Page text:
Companies in the business of energy efficiency include those focused on improving home energy systems. Toronto’s Ecobee, for instance, is a leading provider of smart thermostats. Then there’s Fredericton-based Stash Energy, which makes home heating and cooling more affordable using “smart” heat pumps with built-in thermal energy storage systems that allow homeowners to store energy during cheap off-peak hours for use during peak hours. B.C.-based MineSense, meanwhile, helps mining operators cut both costs and emissions by improving how efficiently mining operators process iron ore.
What has Canada done on energy efficiency?
So, the benefits are clear. Now what exactly has the federal government done to make headway on energy efficiency?
The Government of Canada has put $182 million toward an Energy Efficient Buildings Program, which seeks to improve how buildings are designed, renovated and constructed. The program supports the development of net zero energy ready codes for new buildings (buildings designed to use as much energy as they produce); a code to retrofit existing buildings; and assistance to provinces and territories to help with them with regulating energy labelling and sharing energy-use data. The aim is to have new codes in place by 2022, with provinces and territories adopting the codes by 2030.
Canada has also updated energy efficiency standards for products ranging from refrigerators to heat pumps to air conditioners and, recently, launched the ENERGY STAR for Industry certification program to improve efficiency in industrial facilities. And, in 2018, the federal government introduced the National Housing Co-investment Fund to support the new construction and repair of energy efficient affordable housing stock.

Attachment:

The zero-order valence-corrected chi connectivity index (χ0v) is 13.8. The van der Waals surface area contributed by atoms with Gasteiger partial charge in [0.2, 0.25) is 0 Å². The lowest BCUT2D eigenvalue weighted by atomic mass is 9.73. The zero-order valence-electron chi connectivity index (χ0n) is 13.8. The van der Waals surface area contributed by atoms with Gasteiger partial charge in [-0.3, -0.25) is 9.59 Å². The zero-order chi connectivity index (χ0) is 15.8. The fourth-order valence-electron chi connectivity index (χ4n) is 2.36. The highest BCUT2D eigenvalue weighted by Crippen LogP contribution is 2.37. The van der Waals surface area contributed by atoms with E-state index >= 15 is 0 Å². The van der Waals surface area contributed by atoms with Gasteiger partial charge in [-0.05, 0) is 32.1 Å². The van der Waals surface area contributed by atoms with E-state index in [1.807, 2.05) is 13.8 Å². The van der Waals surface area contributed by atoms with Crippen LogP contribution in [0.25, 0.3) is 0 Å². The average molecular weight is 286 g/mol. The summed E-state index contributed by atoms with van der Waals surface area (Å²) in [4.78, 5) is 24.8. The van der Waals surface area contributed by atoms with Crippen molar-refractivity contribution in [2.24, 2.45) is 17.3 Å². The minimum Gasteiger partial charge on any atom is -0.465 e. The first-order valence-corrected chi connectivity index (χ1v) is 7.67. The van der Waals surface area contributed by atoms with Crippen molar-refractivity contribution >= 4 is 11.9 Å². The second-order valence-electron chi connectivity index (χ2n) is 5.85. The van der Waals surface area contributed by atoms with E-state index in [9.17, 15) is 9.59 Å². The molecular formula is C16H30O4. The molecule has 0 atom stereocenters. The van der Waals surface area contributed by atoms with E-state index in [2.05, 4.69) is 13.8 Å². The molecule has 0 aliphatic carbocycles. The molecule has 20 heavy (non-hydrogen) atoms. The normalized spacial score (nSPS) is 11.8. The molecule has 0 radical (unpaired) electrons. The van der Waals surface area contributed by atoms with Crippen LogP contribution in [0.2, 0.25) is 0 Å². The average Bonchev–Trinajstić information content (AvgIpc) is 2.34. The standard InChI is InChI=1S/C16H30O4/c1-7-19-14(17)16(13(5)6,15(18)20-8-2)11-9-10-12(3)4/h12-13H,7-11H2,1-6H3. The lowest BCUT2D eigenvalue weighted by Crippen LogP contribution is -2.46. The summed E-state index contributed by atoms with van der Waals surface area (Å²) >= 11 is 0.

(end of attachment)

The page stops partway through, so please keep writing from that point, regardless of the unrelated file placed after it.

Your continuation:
But Budget 2019 went especially big, setting aside a significant $1 billion to increase energy efficiency in residential, commercial and multi-unit buildings. These investments will focus on three initiatives. First, the Collaboration on Community Climate Action program, which supports efficiency retrofits for large community buildings and demonstration projects in Canadian municipalities. Second, the Community EcoEfficiency Acceleration program, which supports the upfront costs installing renewable energy technologies and more efficient furnaces and allows homeowners to repay retrofit costs through their property tax bills. And third, the Sustainable Affordable Housing Innovation program, which supports energy efficiency improvements and on-site energy generation in affordable housing developments.
Finally, the federal government recently announced that it will fund $60 million in energy retrofits for schools located in provinces where the federal pollution pricing backstop applies: New Brunswick, Ontario, Manitoba and Saskatchewan. Further, the government said we’re likely to see a similar package of funding for hospitals and other institutions in the near future.
Energy efficiency may not draw as much attention as other policy solutions, but make no mistake: It’s one of the most important — and certainly most cost-effective — ways to upgrade Canada for the future.
This article was co-authored by Dan Woynillowicz and originally appeared in The National Observer